Finally, Paul discusses how to handle both poverty and plenty. This has direct workplace relevance because work makes the difference between poverty and plenty for us, or at least for those of us who are paid for our work. Again, Paul’s advice is simple, yet hard to follow. Don’t idolize your work in expectation that it will always provide plenty for you. Instead, do your work because of the benefit it brings to others, and learn to be content with however much or little it provides for you. Tough advice indeed. Some professions—teachers, health workers, customer service people, and parents, to name a few—may be used to working overtime without extra pay to help people in need. Others expect to be amply rewarded for the service they perform. Imagine a senior executive or investment banker working without a contract or bonus target saying,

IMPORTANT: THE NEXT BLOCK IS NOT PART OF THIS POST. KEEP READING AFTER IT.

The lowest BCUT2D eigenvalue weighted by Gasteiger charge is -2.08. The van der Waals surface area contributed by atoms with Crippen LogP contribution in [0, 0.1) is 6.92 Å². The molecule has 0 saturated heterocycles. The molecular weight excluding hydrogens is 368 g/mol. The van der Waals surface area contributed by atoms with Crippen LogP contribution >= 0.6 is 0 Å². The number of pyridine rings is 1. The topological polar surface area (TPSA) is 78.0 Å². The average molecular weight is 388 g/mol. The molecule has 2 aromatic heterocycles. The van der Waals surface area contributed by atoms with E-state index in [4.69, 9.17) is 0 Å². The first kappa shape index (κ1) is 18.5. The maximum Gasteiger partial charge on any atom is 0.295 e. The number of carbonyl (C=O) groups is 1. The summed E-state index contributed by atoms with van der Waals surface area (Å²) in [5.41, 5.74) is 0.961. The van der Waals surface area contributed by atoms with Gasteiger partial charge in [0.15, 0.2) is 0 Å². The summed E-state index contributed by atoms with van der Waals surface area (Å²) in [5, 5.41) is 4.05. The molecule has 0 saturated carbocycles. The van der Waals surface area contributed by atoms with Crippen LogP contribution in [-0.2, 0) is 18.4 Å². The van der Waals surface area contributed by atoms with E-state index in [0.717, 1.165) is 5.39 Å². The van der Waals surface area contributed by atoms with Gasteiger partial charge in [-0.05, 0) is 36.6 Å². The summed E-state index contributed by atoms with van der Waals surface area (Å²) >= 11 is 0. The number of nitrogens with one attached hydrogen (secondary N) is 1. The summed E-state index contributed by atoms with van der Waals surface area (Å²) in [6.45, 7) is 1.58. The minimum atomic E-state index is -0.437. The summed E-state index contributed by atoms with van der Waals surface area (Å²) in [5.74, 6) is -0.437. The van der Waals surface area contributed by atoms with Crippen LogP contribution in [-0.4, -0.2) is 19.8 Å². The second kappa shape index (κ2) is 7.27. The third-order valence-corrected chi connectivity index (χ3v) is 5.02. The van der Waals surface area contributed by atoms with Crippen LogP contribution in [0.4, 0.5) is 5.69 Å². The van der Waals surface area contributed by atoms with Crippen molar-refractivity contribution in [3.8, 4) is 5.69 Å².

“I take care of the customers, employees, and shareholders, and am happy to receive whatever they choose to give me at the end of the year.” It’s not common, but a few people do it. Paul says simply this:
I know what it is to have little, and I know what it is to have plenty. In any and all circumstances I have learned the secret of being well-fed and of going hungry, or having plenty and of being in need. I can do all things through him who strengthens me. . . . I have been paid in full and have more than enough; I am fully satisfied. (Phil. 4:12–13, 18)
The point is not how much or how little we are paid—within reason— but whether we are motivated by the benefit our work does for others or only for our self-interest. Yet that motivation itself should move us to resist institutions, practices, and systems that result in extremes of either too much plenty or too much poverty.